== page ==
So far, so neat – but the film does something interesting: it gives the last word to Betty Jean Gooch, and she is not willing to let the four men off the hook. The elderly woman, looking considerably less frail than Ann Dowd portraying her, is firm in her judgment: “I find them all very selfish.” The moment is striking because it makes us look at Layton’s portrayal the four, and especially of Lipka, as likeable if misguided protagonists. It was fun to hang out with the wannabe art thieves, but for Gooch their actions weren’t fun, they weren’t amusing. Gooch was assaulted and she feared for her life. Do the four feel sorry, and did they feel sorry at the time? Layton’s ending asks not whether they are but whether this sentiment matters all that much.
Unfortunately Layton’s ending points to the main failing of his film. It’s a strong idea: to startle the audience into reassessing its perspective on what they’ve seen. It’s also an underdeveloped idea, as a minute of footage of a character we’ve only seen in reenactment is unlikely to shake the impressions we’ve formed over the previous two hours. In general, Layton has a great line of intriguing ideas that are hinted at but never developed. At times, American Animals asks where facts end and fiction begins. It muses about the ontological status of the documentary and wiggles its eyebrows meaningfully, but then it moves on. It juxtaposes the protagonists’ snazzy imagination and the bleaker reality, but only for a minute or two. It puts Reinhard and Lipka and the actors playing them in the same scene, looking at each other – but other than startling the audience, the film doesn’t seem to have much of an idea of why it is doing so. As a drama, American Animals is likeable but a bit underdeveloped; as a documentary it is flimsy. By smooshing the two up against each other, Layton energises the film, but his tricks rarely do more than entertain.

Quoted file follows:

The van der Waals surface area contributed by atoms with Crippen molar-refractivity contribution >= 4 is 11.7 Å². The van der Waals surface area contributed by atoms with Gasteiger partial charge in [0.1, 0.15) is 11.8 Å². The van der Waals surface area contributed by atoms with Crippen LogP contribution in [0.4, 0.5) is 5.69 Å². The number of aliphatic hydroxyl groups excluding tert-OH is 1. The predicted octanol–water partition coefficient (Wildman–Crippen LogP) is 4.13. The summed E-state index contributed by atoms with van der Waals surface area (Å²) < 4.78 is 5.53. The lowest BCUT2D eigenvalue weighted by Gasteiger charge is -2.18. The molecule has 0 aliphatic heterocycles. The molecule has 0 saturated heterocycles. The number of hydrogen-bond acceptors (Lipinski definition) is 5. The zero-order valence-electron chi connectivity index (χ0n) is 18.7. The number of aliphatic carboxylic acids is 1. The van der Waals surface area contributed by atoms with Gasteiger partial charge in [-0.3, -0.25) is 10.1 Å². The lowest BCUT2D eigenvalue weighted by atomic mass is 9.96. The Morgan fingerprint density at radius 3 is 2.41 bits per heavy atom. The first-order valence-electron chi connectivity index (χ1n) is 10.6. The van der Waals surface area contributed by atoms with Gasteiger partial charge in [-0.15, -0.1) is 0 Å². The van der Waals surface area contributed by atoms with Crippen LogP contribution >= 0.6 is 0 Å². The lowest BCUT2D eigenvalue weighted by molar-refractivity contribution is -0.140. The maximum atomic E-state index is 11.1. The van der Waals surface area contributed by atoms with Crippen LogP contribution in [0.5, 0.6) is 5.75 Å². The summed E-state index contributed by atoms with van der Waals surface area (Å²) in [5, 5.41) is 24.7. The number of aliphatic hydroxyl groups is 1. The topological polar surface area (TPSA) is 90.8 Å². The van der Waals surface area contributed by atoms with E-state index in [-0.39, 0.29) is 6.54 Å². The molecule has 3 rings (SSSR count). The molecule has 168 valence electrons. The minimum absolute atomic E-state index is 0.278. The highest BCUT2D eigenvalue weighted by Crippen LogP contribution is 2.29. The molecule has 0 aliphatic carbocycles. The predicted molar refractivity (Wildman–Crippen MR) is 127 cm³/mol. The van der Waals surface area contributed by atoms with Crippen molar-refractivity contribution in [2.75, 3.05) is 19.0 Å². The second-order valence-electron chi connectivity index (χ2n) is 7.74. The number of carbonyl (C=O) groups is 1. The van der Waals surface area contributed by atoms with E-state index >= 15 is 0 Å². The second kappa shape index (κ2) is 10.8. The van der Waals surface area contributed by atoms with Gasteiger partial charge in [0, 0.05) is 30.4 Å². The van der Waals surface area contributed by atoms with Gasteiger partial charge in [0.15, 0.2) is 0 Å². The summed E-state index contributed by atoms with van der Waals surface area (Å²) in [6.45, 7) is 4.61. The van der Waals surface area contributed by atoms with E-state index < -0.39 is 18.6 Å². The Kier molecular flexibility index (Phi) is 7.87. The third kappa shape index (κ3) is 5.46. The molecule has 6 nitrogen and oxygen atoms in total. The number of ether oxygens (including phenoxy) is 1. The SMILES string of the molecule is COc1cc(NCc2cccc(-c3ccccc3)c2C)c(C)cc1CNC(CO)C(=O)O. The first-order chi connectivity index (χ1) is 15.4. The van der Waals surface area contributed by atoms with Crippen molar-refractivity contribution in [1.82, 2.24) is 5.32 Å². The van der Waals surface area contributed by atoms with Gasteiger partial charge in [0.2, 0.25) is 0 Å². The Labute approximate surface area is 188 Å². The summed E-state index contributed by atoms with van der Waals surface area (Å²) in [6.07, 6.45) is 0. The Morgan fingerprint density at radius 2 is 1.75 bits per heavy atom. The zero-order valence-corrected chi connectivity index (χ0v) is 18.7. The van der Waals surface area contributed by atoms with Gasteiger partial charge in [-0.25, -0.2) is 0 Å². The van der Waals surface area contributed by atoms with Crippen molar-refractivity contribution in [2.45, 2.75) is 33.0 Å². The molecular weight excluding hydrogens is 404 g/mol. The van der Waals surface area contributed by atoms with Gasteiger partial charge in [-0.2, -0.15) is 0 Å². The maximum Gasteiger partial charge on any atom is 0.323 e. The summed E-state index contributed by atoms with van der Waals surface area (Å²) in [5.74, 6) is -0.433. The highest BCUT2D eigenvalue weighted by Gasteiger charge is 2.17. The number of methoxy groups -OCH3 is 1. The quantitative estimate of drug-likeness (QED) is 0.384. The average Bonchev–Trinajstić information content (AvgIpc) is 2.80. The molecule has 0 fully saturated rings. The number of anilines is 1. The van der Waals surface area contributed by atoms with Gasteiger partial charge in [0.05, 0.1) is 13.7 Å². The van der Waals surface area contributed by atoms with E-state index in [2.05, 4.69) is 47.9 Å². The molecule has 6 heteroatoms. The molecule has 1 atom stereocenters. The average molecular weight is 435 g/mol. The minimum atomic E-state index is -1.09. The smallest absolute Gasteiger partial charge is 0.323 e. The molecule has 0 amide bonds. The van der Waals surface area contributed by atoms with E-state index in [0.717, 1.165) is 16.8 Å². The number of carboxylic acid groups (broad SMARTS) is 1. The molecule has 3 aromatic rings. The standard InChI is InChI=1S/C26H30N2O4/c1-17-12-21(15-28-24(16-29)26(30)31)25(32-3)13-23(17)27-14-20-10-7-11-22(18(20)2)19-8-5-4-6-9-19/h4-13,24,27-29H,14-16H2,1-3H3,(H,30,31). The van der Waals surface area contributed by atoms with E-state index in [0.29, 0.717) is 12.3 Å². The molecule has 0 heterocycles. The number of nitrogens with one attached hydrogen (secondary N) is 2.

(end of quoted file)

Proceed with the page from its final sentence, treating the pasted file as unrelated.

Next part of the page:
I don’t need films – whether they are drama or documentary – to be educational. I don’t need them to spell everything out. But just asking the questions and then moving on is lazy filmmaking. Layton’s film is glossy, but it reminds me of the scene where Reinhard, Lipka & Co watch classic heist flicks in order to find out how to do their own heist. They may be getting ideas and information from those movies, but they don’t learn anything. American Animals is undoubtedly enjoyable while it lasts, but after the fact I can’t shake the impression that its individual parts fall apart. Its best, most interesting thoughts remain just that, thoughts, briefly raised and then forgotten, as Layton gets distracted by the fun he’s having with his characters. There’s a good film hiding inside this fun movie – in fact, there are several good films hinted at, but Layton doesn’t seem to have the stamina or the interest to find any one of them and fully develop it.